Friday, November 24, 2006

A reader of my blog offered this comment in response to my post on November 21st:

Why does CNN, a national news outlet, find some silly law about flags in the town of Pahrump, NV population ~24,000 newsworthy? Reading this essay I get some idea. They are trying to provoke patriotic feeling about what it means to be an American, noble and forgiving, as opposed to some inferior, misguided, constitution-less immigrant.

With respect to reader Lanzdale, I think he missed my point. All Americans (yes, American Indians, too) are immigrants from somewhere else. Not inferior, not necessarily misguided, and perhaps not constitution-less - just from somewhere else. The point I keep trying to drive home is that what separates America from much of the rest of the world is that we are a nation built by immigrants working together and based on the rule of law. Over the centuries, uncounted millions of immigrants have come to the United States in search of opportunities and freedoms denied them at home. Until relatively recently, most of these arrived in America legally, settled into their new lives, and assimilated into an America that didn't always welcome them warmly, but at least grudgingly accepted them while they built their new lives.

Now, however, we face the problem of our own success. For all its faults, America remains the gold standard of the world for desirable places to live. How many people risk their lives and break national laws trying to get into Sudan? Or Afghanistan? Or Myanmar? People want to come to America because their own countries can't meet their needs and aspirations. Unfortunately, many immigrants don't want to assimilate into American society as immigrants (including both sides of my own family) have over the years. Instead, they want to have it both ways - they want what America has to offer them, but they don't want to be Americans. They expect to be educated and served in their own languages, to retain their own cultural practices, and even to follow their own laws (consider Muslims insisting on primacy of Sharia law).

I've said it before, and I'll keep saying it: America is what it is because people of every race, color, and religion tacitly agreed to minimize their differences and be Americans, working together to build something that no other nation in the world could offer them. If we allow (even encourage) people to come here illegally, if we allow them to build their own separate and insular religious and cultural enclaves, if we allow (even encourage) the development of separate linguistic communities, we lose that spirit of ... for want of a better term ... American-ness that has made us the envy of the world.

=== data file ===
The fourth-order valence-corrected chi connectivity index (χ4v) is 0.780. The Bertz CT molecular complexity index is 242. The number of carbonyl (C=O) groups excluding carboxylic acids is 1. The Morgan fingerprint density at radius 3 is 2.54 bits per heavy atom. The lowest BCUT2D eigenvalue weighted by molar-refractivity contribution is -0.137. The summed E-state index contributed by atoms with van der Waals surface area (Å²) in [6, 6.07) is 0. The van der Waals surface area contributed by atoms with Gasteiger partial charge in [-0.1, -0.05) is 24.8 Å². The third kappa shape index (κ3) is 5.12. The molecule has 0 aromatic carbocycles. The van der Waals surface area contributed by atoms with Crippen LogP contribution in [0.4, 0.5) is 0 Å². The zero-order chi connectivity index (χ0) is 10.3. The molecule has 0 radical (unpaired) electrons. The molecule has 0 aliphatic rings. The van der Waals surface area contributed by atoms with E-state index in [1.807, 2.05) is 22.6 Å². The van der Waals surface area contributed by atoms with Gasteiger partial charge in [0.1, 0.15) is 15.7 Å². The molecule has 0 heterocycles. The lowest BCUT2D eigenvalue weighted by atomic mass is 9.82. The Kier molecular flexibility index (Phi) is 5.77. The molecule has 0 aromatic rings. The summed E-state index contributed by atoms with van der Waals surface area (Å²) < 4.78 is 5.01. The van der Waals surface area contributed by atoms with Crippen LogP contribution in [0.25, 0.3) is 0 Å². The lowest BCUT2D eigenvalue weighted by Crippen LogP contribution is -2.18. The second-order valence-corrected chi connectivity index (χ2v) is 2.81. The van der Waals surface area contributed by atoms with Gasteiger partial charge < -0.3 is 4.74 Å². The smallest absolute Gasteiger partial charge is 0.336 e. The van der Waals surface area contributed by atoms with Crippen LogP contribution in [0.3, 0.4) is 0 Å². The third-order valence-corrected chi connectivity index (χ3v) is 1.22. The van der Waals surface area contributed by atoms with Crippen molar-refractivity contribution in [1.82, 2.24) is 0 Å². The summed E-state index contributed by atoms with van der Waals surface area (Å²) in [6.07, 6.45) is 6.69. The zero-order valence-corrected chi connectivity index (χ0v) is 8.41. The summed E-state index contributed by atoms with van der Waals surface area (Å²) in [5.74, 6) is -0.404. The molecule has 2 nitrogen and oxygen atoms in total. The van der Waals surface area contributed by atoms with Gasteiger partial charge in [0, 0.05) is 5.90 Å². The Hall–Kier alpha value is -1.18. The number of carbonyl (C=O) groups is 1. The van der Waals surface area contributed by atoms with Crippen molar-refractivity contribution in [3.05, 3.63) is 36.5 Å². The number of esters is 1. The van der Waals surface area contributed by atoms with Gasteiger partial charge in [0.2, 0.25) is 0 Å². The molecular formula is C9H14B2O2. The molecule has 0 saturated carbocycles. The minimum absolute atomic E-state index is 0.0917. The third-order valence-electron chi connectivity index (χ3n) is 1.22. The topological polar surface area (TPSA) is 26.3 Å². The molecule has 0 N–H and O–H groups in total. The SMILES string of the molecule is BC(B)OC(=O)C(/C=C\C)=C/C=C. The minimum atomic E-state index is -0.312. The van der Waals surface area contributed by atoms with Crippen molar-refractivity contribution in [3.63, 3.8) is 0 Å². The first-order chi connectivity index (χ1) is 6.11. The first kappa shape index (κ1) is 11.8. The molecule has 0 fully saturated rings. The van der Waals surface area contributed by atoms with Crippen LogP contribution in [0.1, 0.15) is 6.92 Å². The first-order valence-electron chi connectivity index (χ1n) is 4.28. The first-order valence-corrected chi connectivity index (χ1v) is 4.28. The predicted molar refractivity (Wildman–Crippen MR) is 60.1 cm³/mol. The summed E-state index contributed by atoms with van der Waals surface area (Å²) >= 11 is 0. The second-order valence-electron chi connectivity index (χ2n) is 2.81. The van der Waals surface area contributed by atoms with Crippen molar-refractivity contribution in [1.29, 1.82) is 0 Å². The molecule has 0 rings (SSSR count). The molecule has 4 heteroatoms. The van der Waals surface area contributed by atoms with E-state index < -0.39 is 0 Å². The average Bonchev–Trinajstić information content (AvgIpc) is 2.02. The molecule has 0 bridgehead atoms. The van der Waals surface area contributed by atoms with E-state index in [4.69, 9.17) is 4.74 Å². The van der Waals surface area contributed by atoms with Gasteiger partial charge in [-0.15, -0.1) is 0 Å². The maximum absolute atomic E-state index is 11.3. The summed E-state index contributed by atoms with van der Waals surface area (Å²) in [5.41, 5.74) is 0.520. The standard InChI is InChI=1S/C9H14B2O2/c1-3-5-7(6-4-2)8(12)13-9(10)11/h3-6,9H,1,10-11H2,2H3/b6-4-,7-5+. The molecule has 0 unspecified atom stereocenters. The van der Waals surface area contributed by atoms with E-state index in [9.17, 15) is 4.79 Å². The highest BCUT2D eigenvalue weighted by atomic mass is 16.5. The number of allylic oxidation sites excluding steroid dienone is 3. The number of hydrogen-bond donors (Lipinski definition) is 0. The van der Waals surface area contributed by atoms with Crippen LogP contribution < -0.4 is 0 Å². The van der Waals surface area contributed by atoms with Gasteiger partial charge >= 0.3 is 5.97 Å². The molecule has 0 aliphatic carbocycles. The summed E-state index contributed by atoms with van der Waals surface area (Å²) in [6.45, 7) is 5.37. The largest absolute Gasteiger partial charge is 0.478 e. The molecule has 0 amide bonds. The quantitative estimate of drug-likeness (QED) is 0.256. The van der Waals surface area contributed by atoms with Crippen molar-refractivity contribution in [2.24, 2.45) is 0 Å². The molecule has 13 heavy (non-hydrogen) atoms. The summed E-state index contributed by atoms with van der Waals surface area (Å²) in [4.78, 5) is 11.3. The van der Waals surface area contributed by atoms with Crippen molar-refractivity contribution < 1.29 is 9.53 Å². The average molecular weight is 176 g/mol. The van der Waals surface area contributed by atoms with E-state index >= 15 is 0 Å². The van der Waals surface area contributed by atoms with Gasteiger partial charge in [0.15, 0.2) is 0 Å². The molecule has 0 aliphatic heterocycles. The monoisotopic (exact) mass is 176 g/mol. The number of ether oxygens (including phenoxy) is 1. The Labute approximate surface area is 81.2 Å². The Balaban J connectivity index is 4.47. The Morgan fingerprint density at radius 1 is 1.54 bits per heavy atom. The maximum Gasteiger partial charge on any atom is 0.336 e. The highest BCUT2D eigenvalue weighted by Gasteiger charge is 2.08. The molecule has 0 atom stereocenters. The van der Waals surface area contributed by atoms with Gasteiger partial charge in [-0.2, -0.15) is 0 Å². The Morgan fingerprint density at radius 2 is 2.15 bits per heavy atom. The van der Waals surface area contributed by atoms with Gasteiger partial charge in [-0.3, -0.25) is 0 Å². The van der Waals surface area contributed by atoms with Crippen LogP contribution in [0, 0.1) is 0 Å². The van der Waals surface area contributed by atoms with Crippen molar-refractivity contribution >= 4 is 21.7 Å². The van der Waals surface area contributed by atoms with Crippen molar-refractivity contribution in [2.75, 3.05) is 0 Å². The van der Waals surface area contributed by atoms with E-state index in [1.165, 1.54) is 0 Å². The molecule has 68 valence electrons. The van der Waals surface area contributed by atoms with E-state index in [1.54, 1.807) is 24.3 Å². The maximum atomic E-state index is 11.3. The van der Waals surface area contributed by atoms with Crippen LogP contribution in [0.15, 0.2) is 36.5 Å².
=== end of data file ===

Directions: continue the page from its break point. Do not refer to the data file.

If you want to live in America, and if you want to keep the society and the opportunities you came to America for, you need to do two things: obey the laws, and become an American - not a Mexican or an Ethiopian or a Greek or a Muslim who happens to live in America, but an American.

If all you want to do is come here to recreate the society you fled, what's the point?

Have a good day. More thoughts later.


1 comment:

Anonymous said...

I distinctly remember that the one thing my immigrant grandparents used with their peers to stop offensive behavior of any kind was to characterize it as, "That's the way we did it in the old country. We're in the new country now! Stop it."

They had consciously chosen to make themselves Americans by an act of will. They spoke the old language only as a means to hide secrets from the grandchildren, and worked diligently to erase their accents and insure their children had no trace of accent.

My paternal grandmother arrived in the USA at the age of 6. Sent to the butcher to pick up a live chicken, she was humiliated by having to ask for the bird in Yiddish. She went home and announced to everyone that she spoke only English. From that day forward she spoke no other language, despite the fact that on the day she made the vow, she spoke not one word of her new language. She grew up to speak and read English perfectly, and to be a living example of how America held together during the great waves of immigration. I welcome all immigrants--as long as they understand their job is to imitate my grandmother as best they can.